Another Week Ends

Erotic Danger, Technology Addiction, A Moral Compass, DeathTok, Anjanette Young, and Gerhard Forde

CJ Green / 2.18.22

1. There is a great, if somewhat discomforting film called Shiva Baby, which came out last year. It follows Danielle, a young woman with a checkered romantic past who insists that having multiple partners has made her feel “powerful.” But when she winds up at a funeral, where her various lovers have also happened to gather, her illusions of empowerment are revealed to be just that — illusions. Her anxiety surges with every inevitable confrontation. It becomes clear that over the very same things she has been trying to exert power, she is in many ways powerless.

The film brilliantly depicts specific unhinged elements of the modern age — a time, as Agnes Callard has written, “of great romantic freedom, though we have not yet reckoned with the price. As we eliminate the social norms that guide our expectations of romance, we also liberate a monster within us. The name of that monster is Eros.”

That comes from a remarkable essay published this week in Harper’s, in which Callard suggests that erotic love may not always be as benign as we have been led to believe. She quotes some folks you may be familiar with:

“Eros, honored without reservation and obeyed unconditionally, becomes a demon,” warns C. S. Lewis, “mercilessly chaining together two mutual tormentors, each raw all over with the poison of hate-in-love.” Writing in 1960, he voices his worry that the dangers of eros have come to be underappreciated: “Read Anna Karenina, and do not fancy that such things happen only in Russia.” Not only in Russia, and not only in the nineteenth century. In Virgil on Dido, Goethe on Werther, Flaubert on Emma Bovary, Proust on Swann, and Brontë on Heathcliff, we have tales of love as a sickness of the soul. […]

In general, we tend to believe that people seek associations that benefit them. Eros refutes this optimism: sometimes people choose to lock themselves into dyads of exploitative misery. The erotic crisis is intellectual: you have lost the ability to think for yourself. You would do anything to get your mind back, if only you could think of a way.

In Shiva Baby, Danielle lurchingly argues that maintaining a romantic relationship is “just so hard in my generation,” because “there are so many unconventional ways of meeting people … like apps.” She’s admitting, indirectly, to her use of a “sugar daddy app” to make money — a secret that only she and her phone know and from which the rest of her life is unraveling. I think that any apt description of the eros monster should include some variation on this theme: the degree to which the monster is fed by use and misuse of the internet. As Callard says, “the internet makes it possible to be constantly and privately available to those far beyond our immediate community.”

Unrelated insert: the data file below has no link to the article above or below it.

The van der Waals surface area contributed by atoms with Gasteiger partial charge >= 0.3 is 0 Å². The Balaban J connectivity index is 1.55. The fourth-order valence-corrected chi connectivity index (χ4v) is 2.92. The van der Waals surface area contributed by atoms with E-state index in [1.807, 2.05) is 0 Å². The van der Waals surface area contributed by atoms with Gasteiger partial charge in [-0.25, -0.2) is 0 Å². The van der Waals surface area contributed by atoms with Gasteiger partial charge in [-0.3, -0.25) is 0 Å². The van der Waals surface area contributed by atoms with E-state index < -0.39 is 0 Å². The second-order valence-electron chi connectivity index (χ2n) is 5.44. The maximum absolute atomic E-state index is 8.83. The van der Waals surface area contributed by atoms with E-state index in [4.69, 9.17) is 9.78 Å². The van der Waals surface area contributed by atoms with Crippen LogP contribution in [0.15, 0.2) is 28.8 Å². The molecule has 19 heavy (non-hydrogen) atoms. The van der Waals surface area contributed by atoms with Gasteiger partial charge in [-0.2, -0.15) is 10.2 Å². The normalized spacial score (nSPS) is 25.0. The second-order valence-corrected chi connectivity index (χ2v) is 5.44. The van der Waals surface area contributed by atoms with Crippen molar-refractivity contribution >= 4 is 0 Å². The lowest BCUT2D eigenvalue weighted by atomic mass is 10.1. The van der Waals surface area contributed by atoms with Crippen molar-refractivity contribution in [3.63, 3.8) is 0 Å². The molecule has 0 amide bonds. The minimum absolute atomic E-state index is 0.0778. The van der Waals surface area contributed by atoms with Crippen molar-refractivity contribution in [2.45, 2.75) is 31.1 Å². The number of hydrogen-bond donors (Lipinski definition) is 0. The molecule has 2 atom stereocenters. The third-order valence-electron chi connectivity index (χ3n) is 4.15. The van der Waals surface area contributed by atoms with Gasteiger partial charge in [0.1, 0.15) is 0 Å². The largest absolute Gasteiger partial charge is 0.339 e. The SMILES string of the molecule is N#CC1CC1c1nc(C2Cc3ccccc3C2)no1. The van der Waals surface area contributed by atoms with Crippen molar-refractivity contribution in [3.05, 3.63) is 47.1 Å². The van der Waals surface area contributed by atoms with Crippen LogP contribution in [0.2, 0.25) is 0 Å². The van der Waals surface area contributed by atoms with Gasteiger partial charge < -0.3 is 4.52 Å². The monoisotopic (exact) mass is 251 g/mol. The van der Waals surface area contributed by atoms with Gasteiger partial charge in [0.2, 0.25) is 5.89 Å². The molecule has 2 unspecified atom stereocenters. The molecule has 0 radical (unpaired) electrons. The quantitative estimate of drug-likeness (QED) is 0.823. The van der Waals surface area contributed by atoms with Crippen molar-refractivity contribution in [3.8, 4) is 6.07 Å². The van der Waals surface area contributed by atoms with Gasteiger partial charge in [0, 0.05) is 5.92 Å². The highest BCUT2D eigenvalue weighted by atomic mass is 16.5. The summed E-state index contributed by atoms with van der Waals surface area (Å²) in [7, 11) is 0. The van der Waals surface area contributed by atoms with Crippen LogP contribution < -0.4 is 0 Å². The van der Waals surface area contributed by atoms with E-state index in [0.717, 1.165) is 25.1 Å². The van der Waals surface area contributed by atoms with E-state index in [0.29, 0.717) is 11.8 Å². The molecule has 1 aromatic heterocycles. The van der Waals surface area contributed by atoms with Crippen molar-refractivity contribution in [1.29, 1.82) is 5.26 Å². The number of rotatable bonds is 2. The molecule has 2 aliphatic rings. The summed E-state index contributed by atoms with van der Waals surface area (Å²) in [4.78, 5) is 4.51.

2. Having said all that, I am more and more of the mind that our understanding of technology is a question of anthropology: what are humans capable of handling? The draw of the internet seems far more powerful than our capacity to manage it, and anything hedging on that point that feels, to me, limply optimistic. The author Johann Hari would probably agree.

In sync with the release of his book Stolen Focus, Hari reveals to the New York Times that in order to do anything that requires his attention, he has to physically remove his phone from his presence: “I have a time-locking container, which I put my phone in for four hours a day when I write.” Likewise, whenever he watches a movie … away with the phone. These types of solutions sound a lot like law, but I think that under the tidal pressure to keep scrolling, to check one more email, to google one more fact, a locked box might, for a couple hours, feel like grace.

In the same interview, the Times asks whether Hari might be overstating his concerns:

​​There are people who argue that worrying about the influence of Big Tech on our attention is just the latest moral panic, akin to the outrage that greeted the printing press. How do you respond when you hear that argument?

I used to believe that this was the case. But I think the evidence is really overwhelming — and I think most people can see it. It’s also urgent because many of the factors that are invading our attention are poised to hugely accelerate. Think about how much more addictive TikTok is than Facebook. There has to be a movement on the other side, of all of us who say: “No, you don’t get to do this to us. We want to have a life where we can think deeply. We want to have a life where we can read books. We want to have a life where our children can hold conversations.”

“I think most people can see it” aligns with the doctrine of the bound will. ’Nough said.